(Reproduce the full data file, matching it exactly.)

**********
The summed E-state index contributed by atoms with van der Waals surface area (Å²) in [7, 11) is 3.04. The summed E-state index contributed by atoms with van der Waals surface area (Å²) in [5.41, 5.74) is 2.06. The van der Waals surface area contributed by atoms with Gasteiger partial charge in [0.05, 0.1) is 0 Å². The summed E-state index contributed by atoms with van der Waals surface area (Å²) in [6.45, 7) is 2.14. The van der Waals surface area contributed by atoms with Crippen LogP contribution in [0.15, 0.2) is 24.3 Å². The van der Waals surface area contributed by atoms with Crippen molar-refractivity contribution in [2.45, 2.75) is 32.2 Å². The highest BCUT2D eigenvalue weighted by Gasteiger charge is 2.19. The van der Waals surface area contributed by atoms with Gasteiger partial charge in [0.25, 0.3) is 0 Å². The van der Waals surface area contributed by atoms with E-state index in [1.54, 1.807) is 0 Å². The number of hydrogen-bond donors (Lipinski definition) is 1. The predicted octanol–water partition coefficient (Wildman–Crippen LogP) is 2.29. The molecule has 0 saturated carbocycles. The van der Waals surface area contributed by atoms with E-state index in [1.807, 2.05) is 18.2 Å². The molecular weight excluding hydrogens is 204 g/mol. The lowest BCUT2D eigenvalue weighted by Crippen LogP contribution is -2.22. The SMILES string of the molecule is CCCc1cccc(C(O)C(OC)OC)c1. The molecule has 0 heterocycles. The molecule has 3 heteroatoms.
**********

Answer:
The summed E-state index contributed by atoms with van der Waals surface area (Å²) in [7, 11) is 3.04. The summed E-state index contributed by atoms with van der Waals surface area (Å²) in [5.41, 5.74) is 2.06. The van der Waals surface area contributed by atoms with Gasteiger partial charge in [0.05, 0.1) is 0 Å². The summed E-state index contributed by atoms with van der Waals surface area (Å²) in [6.45, 7) is 2.14. The van der Waals surface area contributed by atoms with Crippen LogP contribution in [0.15, 0.2) is 24.3 Å². The van der Waals surface area contributed by atoms with Crippen molar-refractivity contribution in [2.45, 2.75) is 32.2 Å². The highest BCUT2D eigenvalue weighted by Gasteiger charge is 2.19. The van der Waals surface area contributed by atoms with Gasteiger partial charge in [0.25, 0.3) is 0 Å². The van der Waals surface area contributed by atoms with E-state index in [1.54, 1.807) is 0 Å². The number of hydrogen-bond donors (Lipinski definition) is 1. The predicted octanol–water partition coefficient (Wildman–Crippen LogP) is 2.29. The molecule has 0 saturated carbocycles. The van der Waals surface area contributed by atoms with E-state index in [1.807, 2.05) is 18.2 Å². The molecular weight excluding hydrogens is 204 g/mol. The lowest BCUT2D eigenvalue weighted by Crippen LogP contribution is -2.22. The SMILES string of the molecule is CCCc1cccc(C(O)C(OC)OC)c1. The molecule has 0 heterocycles. The molecule has 3 heteroatoms.